Transition Tip No. 1: Always Use SPF
Fall may mean cooler temperatures, but the sun still presents a threat to overall skin health. "Protect yourself with SPF year-round; just because the leaves are crisp doesn't mean your skin needs to be," says Dr. Mona Gohara, a Connecticut-based dermatologist who works with Dove.
Transition Tip No. 2: Focus on Hydration
Staying moisturized will also help shield your skin from environmental irritants, like wind. "Change from a light moisturizer to a heavier moisturizer, and find an ointment that's oil-based," says Dr. Jeanette Jacknin, a San Diego-based dermatologist and ambassador for Zea Skin Solutions. "Oil will create a protective layer on the skin that retains more moisture than a cream or lotion." Jacknin also recommends trying moisturizers with hyaluronic acid, an ingredient that is extremely hydrating, along with glycerin. Moisturizer should be applied twice a day.
Transition Tip No. 3: Go Easy on the Cleansing
Dr. Gohara advises laying off soaps, harsh cleansers, and toner as the weather cools down. Dr. Jacknin agrees. "Change from anti-bacterial cleanser to something more gentle and soap-free, and use it less frequently to avoid drying out your skin," she says. This goes for both your face and body.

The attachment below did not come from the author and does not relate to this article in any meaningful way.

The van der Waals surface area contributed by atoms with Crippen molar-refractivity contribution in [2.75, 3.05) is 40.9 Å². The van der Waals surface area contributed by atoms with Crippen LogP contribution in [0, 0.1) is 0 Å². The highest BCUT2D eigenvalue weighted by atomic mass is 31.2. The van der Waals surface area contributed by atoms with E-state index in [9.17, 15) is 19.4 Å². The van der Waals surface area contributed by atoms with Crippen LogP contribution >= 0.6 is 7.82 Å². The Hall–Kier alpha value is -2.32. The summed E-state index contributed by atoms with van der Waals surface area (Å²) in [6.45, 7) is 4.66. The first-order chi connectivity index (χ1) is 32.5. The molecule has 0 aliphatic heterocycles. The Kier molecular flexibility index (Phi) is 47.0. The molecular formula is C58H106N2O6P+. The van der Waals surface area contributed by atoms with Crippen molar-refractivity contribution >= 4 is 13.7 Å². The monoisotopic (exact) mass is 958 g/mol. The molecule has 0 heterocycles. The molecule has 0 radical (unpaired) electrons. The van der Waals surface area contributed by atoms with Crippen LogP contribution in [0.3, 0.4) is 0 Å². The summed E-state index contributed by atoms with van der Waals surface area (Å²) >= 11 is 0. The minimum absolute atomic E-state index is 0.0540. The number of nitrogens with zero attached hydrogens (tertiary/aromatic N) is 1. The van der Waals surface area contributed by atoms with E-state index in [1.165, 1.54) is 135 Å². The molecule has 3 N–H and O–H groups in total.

Transition Tip No. 4: Keep Exfoliating
Though it's generally a good rule to avoid stringent cleansers during the fall, exfoliating can actually be a helpful way to mark the end of summer. "It's great to exfoliate the old dead skin leftover from the harsh summer sun, chlorine, and salt water," Jacknin says. "Your skin will more easily be able to absorb moisturizers after exfoliating."
Transition Tip No. 5: Invest in a Crucial Home Device
Even the air in your apartment can have an effect on the state of your skin. Pro tip: invest in a humidifier. "When you turn on the heat in your home, add a humidifier to prevent your skin from drying out," advises Jacknin.